Effects of salinity on diploid (2x) and doubled diploid (4x) Citrusmacrophylla genotypes
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AuthorRuiz, Marta; Quinones, Ana; Martínez-Alcántara, Belén; Aleza, Pablo; Morillon, Raphael; Navarro, Luis; Primo-Millo, Eduardo; Martínez-Cuenca, Mary-Rus
Cita bibliográficaRuiz, M., Quinones, A., Martínez-Alcántara, B., Aleza, P., Morillon, R., Navarro, L., ... & Martínez-Cuenca, M. R. (2016). Effects of salinity on diploid (2x) and doubled diploid (4x) Citrus macrophylla genotypes. Scientia Horticulturae, 207, 33-40.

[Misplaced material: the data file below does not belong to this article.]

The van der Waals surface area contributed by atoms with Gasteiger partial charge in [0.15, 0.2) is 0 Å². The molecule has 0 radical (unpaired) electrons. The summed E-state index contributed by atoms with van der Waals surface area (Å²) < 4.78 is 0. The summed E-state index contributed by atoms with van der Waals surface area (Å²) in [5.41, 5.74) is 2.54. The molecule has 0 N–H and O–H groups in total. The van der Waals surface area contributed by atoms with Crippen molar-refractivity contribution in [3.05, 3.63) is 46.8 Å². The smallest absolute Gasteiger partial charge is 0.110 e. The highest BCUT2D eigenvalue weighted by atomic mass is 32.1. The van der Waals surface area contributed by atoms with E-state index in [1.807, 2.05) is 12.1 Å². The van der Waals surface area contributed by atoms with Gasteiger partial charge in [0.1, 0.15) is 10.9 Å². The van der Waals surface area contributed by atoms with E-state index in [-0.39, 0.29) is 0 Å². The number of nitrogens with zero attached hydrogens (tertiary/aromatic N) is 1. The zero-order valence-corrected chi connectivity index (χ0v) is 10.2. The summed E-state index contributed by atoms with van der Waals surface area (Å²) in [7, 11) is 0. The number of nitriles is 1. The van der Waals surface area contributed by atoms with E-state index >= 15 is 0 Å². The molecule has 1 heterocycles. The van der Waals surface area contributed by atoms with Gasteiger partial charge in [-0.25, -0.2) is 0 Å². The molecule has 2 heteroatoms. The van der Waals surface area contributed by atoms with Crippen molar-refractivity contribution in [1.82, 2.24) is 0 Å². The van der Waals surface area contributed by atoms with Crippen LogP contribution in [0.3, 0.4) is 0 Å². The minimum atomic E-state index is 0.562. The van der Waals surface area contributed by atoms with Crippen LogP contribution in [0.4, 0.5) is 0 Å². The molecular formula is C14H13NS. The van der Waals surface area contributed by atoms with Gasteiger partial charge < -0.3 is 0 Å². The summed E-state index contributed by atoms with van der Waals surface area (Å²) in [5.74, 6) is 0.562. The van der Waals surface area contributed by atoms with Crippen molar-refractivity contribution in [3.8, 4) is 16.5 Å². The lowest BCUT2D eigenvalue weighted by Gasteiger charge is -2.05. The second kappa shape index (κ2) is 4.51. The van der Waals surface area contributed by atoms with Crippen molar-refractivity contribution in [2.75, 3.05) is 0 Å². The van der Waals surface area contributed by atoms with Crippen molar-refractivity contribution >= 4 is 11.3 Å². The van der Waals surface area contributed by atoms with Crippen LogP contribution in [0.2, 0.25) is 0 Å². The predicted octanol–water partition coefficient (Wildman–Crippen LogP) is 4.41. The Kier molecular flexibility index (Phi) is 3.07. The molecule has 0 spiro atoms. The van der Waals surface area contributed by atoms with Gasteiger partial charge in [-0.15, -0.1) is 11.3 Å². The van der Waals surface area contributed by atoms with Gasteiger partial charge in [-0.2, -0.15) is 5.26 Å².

Tetraploid (4x) citrus seedlings may be more tolerant to salt stress than diploid (2x) genotypes. Genome duplication in citrus changes both plant physiology and anatomy, leading plants to acquire differentiated capacities to uptake and transport mineral elements. To provide insight into this behaviour, 2x and 4x Citrus macrophylla (CM), seedlings were grown at moderate (40 mM NaCl) and high salinity (80 mM NaCl) for a period of 30 days. Moderate salinity reduced the biomass of 4x plants, but did not affect the 2x plants, even when diploids accumulated more chloride (Cl−) and sodium (Na+) ions in leaves than tetraploids. The leaf K+ concentration descended in 2xCM leaves but not in the tetraploids. These differences were correlated to variations in uptake and transport rates between the genotypes. Leaf osmotic potential in salinized plants was lower in 2x than in 4x leaves, but water potential and turgor were similar between them. Tetraploid plants had a stronger decrease in their gas exchange parameters than diploids when subjected to moderate salt stress. Leaf damage was only observed in 2x plants subjected to high salinity media, and was correlated with higher Cl− leaf concentration than 4x plants, while Na+ did not differ between them. Taken together, our results suggest that genome duplication improves the tolerance to saline toxicity in CM, because the lower Cl− accumulation in leaves delays the damage. This effect may be linked to the reduced transpiration rate of the 4x genotype.